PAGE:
Gibson, R.W., Mwanga, R.O.M., Namanda, S., Jeremiah, S.C. & Barker, I. 2009 Review of sweetpotato seed systems in East and Southern Africa. Integrated Crop Management Working Paper 2009-1/ International Potato Center (CIP), Lima, Peru.
Gibson, R.W. & Otim-Nape, G.W. 1997 Factors determining recovery and reversion in mosaic-affected African cassava mosaic virus infected cassava Ann. Appl. Biol. 131 259 271
Gibson, R.W., Wasswa, P. & Tufan, H.A. 2014 The ability of cultivars of sweetpotato in East Africa to ‘revert’ from sweet potato feathery mottle virus infection Virus Res. 186 130 134
Gutierrez, D.L., Fuentes, S. & Salazar, L. 2003 Sweetpotato virus disease (SPVD): Distribution, incidence, and effect on sweet potato yield in Peru Plant Dis. 87 297 302
Hall, A.J., Bockett, G.N. & Nahdy, S. 1998 Sweet potato post-harvest systems in Uganda: Strategies constraints and potentials. International Potato Centre (CIP) Social Science Department Working Paper Series No. 1998-7. CIP, Lima, Peru
Karyeija, R.F., Gibson, R.W. & Valkonen, J.P.T. 1998 The significance of sweetpotato feathery mottle virus in subsistence sweetpotato production in Africa Plant Dis. 82 4 15
Miano, W.D. 2008 Replication of viruses responsible for sweet potato virus disease in resistant and susceptible sweetpotato genotypes and identification of molecular markers linked to resistance. Louisiana State University and Agricultural and Mechanical College, PhD Diss
Milgram, M., Cohen, J. & Loebenstein, G. 1996 Effects of sweet potato feathery mottle virus and sweet potato sunken vein virus on sweet potato yields and rates of reinfection of virus-free planting material in Israel Phytoparasitica 24 189 193
Mukasa, S.B., Rubaihayo, P.R. & Valkonen, J.P.T. 2003 Incidence of viruses and virus-like diseases of sweet potato in Uganda Plant Dis. 87 329 335
Mwanga, R.O.M., Odongo, B., Niringiye, C. & Alajo, A. 2007 Release of two orange-fleshed sweetpotato cultivars, ‘SPK004 (‘Kakamega’) and ‘Ejumula’, in Uganda Hort. Sci. (Prague) 42 1728 1730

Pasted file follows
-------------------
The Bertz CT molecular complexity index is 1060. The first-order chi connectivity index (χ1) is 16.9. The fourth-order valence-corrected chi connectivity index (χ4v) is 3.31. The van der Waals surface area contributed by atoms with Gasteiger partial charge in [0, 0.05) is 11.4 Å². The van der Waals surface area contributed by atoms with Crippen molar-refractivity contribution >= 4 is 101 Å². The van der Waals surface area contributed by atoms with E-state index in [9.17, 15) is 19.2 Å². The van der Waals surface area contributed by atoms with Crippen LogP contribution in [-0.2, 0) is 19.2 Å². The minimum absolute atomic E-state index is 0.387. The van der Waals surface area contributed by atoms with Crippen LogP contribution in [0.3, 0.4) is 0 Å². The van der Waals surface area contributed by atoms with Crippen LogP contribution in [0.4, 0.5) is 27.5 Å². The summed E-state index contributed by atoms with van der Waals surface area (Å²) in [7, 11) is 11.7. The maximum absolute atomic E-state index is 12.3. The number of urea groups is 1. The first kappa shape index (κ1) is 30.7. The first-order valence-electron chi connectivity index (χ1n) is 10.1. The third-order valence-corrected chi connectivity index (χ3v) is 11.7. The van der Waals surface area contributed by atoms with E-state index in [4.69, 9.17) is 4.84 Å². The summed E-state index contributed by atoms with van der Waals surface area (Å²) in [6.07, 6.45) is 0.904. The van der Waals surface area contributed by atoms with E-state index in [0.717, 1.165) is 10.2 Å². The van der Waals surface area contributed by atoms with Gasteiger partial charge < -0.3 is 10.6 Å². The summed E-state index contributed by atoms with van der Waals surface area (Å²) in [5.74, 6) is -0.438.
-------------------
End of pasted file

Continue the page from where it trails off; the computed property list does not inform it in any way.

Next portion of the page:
Mwanga, R.O.M., Odongo, B., Turyamureeba, G., Alajo, A., Yencho, G.C., Gibson, R.W., Smit, N.E.J.M. & Carey, E.E. 2003 Release of six sweet potato cultivars (‘NASPOT 1’ to ‘NASPOT 6’) in Uganda Hort. Sci. (Prague) 38 475 476
Mwanga, R.O.M., Yencho, G.C., Gibson, R.W. & Moyer, J.W. 2013 Methodology for inoculating sweetpotato virus disease: Discovery of tip dieback, and plant recovery and reversion in different clones Plant Dis. 97 30 36
Namanda, S. 2012 Current and potential systems for maintaining sweetpotato planting material in areas with prolonged dry season: A biological, social and economic frame work. University of Greenwich, PhD Diss
Ndunguru, J., Kapinga, R., Seruwagi, P., Sayi, B., Mwanga, R.O.M., Tumwegamire, S. & Rugutu, C. 2009 Assessing the sweetpotato virus disease and its associated vectors in northwestern Tanzania and central Uganda Afr. J. Agr. Res. 4 334 343
Rukarwa, R.J., Mashingaidzel, A.B., Kyamanywa, S. & Mukasa, S.B. 2010 Detection and elimination of sweetpotato viruses Afr. Crop Sci. J. 18 223 233
Villordon, A.Q. & LaBonte, D.R. 1996 Genetic variation among sweetpotatoes propagated through nodal and adventitious sprouts J. Amer. Soc. Hort. Sci. 121 170 174
Wasswa, P. 2012 Sweetpotato viruses in Uganda: Identification of a new virus, a mild strain of an old virus and reversion. University of Greenwich, PhD Diss
Wasswa, P., Otto, B., Maruthi, M.N., Mukasa, S.B., Monger, W. & Gibson, R.W. 2011 First identification of a sweet potato begomovirus (sweepovirus) in Uganda: Characterization, detection and distribution Plant Pathol. 60 1030 1039
Yanggen, D. & Nagujja, S. 2006 The use of orange fleshed sweetpotato to combat vitamin A deficiency in Uganda: A study of varietal preferences, extension strategies and post-harvest utilization. Social Sciences Working Paper No. 2006-2. The International Potato Centre, Lima, Peru